I had called Rosie Schwantes at my home college about a box of books I mailed to myself but never got, when she suddenly said, “You’re sure not writing about what most people write about when they visit London!” I suppose she meant I hadn’t reported much on famous sites.
I’ve seen a few.
Exit the Underground at the Westminster Tube Stop, for example, and if you can manage to follow the right “Way Out” sign you emerge at the north end of Westminster Bridge. Looking right you see Big Ben with the Houses of Parliament receding westward along the River Thames. Walk just north of Parliament and a statue of Churchill stares in stolid, bull-dog defiance on the southeast corner of Parliament Square. Jaunt to the left around the Square and you come to the massive east entrance of Westminster Abbey where coronations occur and famous people get buried. On the way to Canterbury and Dover the other day we passed Rochester, Dickens’ home town. He had wanted to be buried in the church there. “Too many fools in Westminster Abbey,” he had said, but that’s where Queen Victoria wanted him, and he wound up between Handel and Rudyard Kipling, either of which he may or may not have thought a fool.
Stumbling on history is what London’s about. The other day a longer-than-expected Tube ride got me to a lecture at the “reconstructed” Globe Theatre late, so I just wandered the Southwark area, coming upon the Shakespeare memorial, an oddly low-profile affair—mainly some plaques and a courtyard of bricks laid down to follow the exact curve of one of the original Globe’s outer walls—but still! Shakespeare’s original Globe! I wandered into Southwark Cathedral. Much of it was obscured by scaffolding, but I experienced what I’ve experienced so many times walking into churches here. In Raymond Carver’s great story “Cathedral,” the protagonist helps a blind man “see” a cathedral by drawing it as the blind man’s hand rests on his. “That’s something,” they both say. “That’s really something.” You give a quiet whistle and say that a lot here. “That’s really something. Really something.” Stunning naves, their columns soaring, flaring into fan vaults 70 or 100 feet or more overhead, shining statuary, gilded trim—and everything soothed by the glowing intricacies of stained glass. King’s College Chapel (Cambridge) surpasses Canterbury Cathedral’s glass, surpasses London’s St. Paul’s. But Paris’ San Chapel surpasses everybody’s. Its windows, soaring nearly 100 feet each, practically are the walls, the walls’ slender stone columns seeming to disappear under the all-pervading spell of blue light. After a while your retinas start burning out.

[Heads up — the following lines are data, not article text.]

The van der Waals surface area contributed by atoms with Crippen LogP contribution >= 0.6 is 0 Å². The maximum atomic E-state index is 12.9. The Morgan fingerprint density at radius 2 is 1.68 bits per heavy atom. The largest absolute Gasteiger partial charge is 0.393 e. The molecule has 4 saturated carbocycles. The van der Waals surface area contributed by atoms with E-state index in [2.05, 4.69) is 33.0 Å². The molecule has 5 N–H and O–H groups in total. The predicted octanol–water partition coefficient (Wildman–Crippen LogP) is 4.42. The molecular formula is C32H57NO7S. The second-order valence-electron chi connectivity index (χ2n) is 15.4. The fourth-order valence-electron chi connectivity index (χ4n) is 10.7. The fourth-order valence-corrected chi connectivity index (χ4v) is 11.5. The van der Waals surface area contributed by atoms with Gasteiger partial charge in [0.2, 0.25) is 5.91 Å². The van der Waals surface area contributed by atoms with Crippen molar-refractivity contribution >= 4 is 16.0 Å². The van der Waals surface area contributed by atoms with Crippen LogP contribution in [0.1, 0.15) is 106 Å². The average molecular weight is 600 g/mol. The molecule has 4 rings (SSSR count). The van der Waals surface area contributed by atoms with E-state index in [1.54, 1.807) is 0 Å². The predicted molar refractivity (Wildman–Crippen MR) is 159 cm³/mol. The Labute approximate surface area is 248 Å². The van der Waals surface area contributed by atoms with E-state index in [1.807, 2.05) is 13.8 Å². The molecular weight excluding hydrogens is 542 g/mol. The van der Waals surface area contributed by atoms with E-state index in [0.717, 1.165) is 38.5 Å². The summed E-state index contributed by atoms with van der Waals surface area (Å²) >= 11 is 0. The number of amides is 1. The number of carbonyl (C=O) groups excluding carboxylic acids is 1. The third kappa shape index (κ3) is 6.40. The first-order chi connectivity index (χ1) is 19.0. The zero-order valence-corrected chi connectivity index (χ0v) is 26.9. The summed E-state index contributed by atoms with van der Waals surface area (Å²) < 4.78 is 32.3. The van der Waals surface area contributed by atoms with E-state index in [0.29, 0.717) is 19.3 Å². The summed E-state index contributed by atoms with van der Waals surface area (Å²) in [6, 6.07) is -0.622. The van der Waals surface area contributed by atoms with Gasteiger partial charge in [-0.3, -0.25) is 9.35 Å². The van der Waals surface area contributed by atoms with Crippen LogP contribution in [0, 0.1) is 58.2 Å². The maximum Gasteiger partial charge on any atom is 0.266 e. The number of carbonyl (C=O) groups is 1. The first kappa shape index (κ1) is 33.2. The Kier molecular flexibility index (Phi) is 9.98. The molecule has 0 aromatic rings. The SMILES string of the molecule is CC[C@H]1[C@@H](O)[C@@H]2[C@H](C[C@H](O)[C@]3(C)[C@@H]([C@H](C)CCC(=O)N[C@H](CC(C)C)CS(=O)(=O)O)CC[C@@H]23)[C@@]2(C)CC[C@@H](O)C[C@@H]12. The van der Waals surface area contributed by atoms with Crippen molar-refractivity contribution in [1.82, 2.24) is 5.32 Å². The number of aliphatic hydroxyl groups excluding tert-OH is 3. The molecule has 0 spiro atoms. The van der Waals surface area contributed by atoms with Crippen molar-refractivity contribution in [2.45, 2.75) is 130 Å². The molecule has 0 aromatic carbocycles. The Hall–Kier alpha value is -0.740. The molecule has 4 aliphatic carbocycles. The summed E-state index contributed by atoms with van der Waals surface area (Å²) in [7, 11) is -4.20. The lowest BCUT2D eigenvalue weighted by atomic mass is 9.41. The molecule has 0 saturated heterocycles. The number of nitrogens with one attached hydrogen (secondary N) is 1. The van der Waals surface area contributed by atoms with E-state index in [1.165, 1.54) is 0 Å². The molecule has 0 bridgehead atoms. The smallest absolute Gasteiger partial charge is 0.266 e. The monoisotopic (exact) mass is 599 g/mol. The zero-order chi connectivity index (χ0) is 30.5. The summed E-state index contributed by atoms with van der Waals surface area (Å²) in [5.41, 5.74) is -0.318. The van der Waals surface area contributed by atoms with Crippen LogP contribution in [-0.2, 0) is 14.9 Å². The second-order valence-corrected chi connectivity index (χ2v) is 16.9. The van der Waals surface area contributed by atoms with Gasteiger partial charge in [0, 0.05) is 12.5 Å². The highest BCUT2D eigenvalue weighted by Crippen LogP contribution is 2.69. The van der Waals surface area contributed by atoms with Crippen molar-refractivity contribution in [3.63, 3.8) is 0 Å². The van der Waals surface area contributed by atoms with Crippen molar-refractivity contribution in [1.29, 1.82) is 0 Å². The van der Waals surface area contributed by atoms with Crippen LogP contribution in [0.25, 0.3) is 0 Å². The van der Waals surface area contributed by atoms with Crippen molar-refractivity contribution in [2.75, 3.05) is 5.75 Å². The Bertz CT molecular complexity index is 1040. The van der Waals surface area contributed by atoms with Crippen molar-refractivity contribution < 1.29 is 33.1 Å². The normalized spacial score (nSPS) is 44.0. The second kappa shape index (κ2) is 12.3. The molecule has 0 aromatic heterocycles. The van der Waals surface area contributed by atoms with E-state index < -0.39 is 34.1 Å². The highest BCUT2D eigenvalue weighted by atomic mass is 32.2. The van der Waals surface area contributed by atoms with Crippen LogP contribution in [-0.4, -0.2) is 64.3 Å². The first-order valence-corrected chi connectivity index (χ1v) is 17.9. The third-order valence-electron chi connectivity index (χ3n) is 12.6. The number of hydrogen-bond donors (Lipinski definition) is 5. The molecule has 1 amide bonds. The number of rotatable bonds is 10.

You’re amazed by Westminster Abbey’s enormity, but Saint Paul’s is bigger yet, and you can climb 200 steps to the famous “whispering gallery” circling the low end of its dome, a dome comparable to St. Peter’s. Two hundred more steps and you can step outside on a walkway circling the dome about half way up. There you get a magnificent 360-degree, normal bird’s eye view of London. (The picture here is a London sunset from this mid-dome walkway.) Two hundred more steps up to an outside walkway circling the dome near its peak and it’s an eagle-eye view. Paris’ Notre Dame is even bigger, but there’s not this dome, these walkways.
Tombs and relics and memorials to death everywhere. The Eucharist enacts a pre-death meal, of course, but you’re struck here by the incessant connection between church, death, politics and war. St. Paul’s contains the tombs of Wellington and Nelson, England’s two greatest war heroes, vanquishers of Napoleonic France. Mountbatten and Lawrence of Arabia are commemorated there, as Churchill and Roosevelt are in Westminster, and side chapels and plaque upon plaque commemorate the dead of war upon war in church after church after church. In back of the high altar at St. Paul’s, a side chapel centers on a huge book containing the names of American service men and women who gave their lives for England.